Edit: to clarify, I'm not targeting any specific books as "substandard". Opinions vary. Some of my favorite titles have been cancelled prematurely, and some stuff simply chugged along. Many of the targets of derision lately have written some excellent titles.
    Last edited by Garlador; 11-18-2023 at 02:52 PM.
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  7. #37
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    Quote Originally Posted by Kevinroc View Post
    I see the internet is very excited for Hickman and Checchetto's upcoming Ultimate Spider-Man. How excited are you for that book?
    Very much so! Checchetto's artwork is incredible and Jonathan is one of the best writers in comics! I'm looking forward to this-- and the same goes for Cody & Justin's SPIDER-PUNK series, and Greg & Humberto on SPECTACULAR SPIDER-MEN!

  8. #38
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    I don't think there's much to worry about unless you let it affect you.

  9. #39
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    Quote Originally Posted by Garlador View Post
    This is evading the actual point of criticism - and it is independent of SALES. You focus a lot on sales - and as a business that certainly speaks loudest - but narrative criticism and quality is divorced from sales. Some of the most acclaimed works of media outright flop and some of the most intellectually empty stories are huge sales successes.
    I think there's a huge way that monthly comics are different. We're Scheherazade. People don't just vote for us at the register once, they keep voting for us at the register. We spin a tale once a month. We live or die by our "To Be Continued" moments and cliffhangers. Will you come back?

    Criticism on any issue can be radically different for radically different critics and/or readers. For some the porridge will be too hot, for others it will be too cold, and, yeah, for some it will be just right. But the big question is: Will you come back for another bowl. And that's sales. Books live and die by their sales. That's the big/final metric. That's the yes-or-no vote.

  10. #40
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    That seems awfully close to excusing bad writing because it 'sells' in a way 'some people' like...

  11. #41
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    Quote Originally Posted by Xix25 View Post
    That seems awfully close to excusing bad writing because it 'sells' in a way 'some people' like...
    That sounds like a way of saying a lot of people who choose to follow a book they like are wrong because they don't like what you specifically like.

  12. #42
    Fantastic Member Kurus's Avatar
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    Quote Originally Posted by Dan Slott View Post
    That sounds like a way of saying a lot of people who choose to follow a book they like are wrong because they don't like what you specifically like.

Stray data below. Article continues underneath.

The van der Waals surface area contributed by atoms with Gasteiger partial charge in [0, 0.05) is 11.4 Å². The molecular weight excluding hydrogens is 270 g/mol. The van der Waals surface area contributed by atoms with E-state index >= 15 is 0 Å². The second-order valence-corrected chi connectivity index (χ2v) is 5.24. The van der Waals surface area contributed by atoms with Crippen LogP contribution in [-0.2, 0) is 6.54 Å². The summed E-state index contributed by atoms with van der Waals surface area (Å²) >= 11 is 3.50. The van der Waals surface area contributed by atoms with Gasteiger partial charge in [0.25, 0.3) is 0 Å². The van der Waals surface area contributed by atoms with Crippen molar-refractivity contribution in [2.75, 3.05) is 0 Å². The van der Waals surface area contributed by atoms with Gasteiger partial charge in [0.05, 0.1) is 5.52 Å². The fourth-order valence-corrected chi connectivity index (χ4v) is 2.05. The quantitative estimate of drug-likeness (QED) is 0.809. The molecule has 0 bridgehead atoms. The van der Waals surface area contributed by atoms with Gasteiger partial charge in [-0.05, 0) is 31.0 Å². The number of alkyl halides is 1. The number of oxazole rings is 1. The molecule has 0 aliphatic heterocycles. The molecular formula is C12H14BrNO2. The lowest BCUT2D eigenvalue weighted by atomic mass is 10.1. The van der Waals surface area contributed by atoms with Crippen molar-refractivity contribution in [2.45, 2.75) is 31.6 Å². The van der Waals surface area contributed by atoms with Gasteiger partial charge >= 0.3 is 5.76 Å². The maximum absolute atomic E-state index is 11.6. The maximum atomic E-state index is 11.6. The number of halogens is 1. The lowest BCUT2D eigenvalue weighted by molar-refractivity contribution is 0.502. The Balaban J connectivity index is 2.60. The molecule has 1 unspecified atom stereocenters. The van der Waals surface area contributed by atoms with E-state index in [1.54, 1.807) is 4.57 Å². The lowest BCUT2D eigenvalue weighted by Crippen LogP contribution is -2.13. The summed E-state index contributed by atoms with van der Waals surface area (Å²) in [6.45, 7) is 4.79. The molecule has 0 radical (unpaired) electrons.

Because people have never made anything shitty a massive success before. If we’re just going to say that everything that sells is automatically good then we might as well shut this place down. What’s the point about arguing the merits of certain pieces of art if the only metric we use is sales. Just accept that anything that sells is good. How boring would that be?

  13. #43
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    Quote Originally Posted by Dan Slott View Post
    That sounds like a way of saying a lot of people who choose to follow a book they like are wrong because they don't like what you specifically like.
    Apart from misrepresenting my post, is the sentiment really impossible to comprehend? Or is this just denial?

    My original point on not caring too much still stands though.

  14. #44
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    Let's put it another way:
    Marvel is a business. End of the day, they follow the sales.
    Marvel chooses to look at how fans vote at the register as their metric to whether keep books going, whether to cancel them, whether to spin them out into more boooks.
    They use that metric to decide who to hire and who to put under contract.

    Those sales can be used both in ways to produce more of what's popular.
    Those sales can also be used to keep a cult hit going-- because even though the sales may be low, the sales are consistent and unwavering.

    The sales of a video game or movie might be used as an indicator for why Marvel might take a risk on developing a new title.

    Marvel follows the money, because Marvel is a business.

  15. #45
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    Quote Originally Posted by Xix25 View Post
    Apart from misrepresenting my post...
    Sauce for the goose is sauce for the gander.

    If I "misrepresented" your post, then it was in an exact equal measure for how you were choosing to interpret my earlier post. Fair?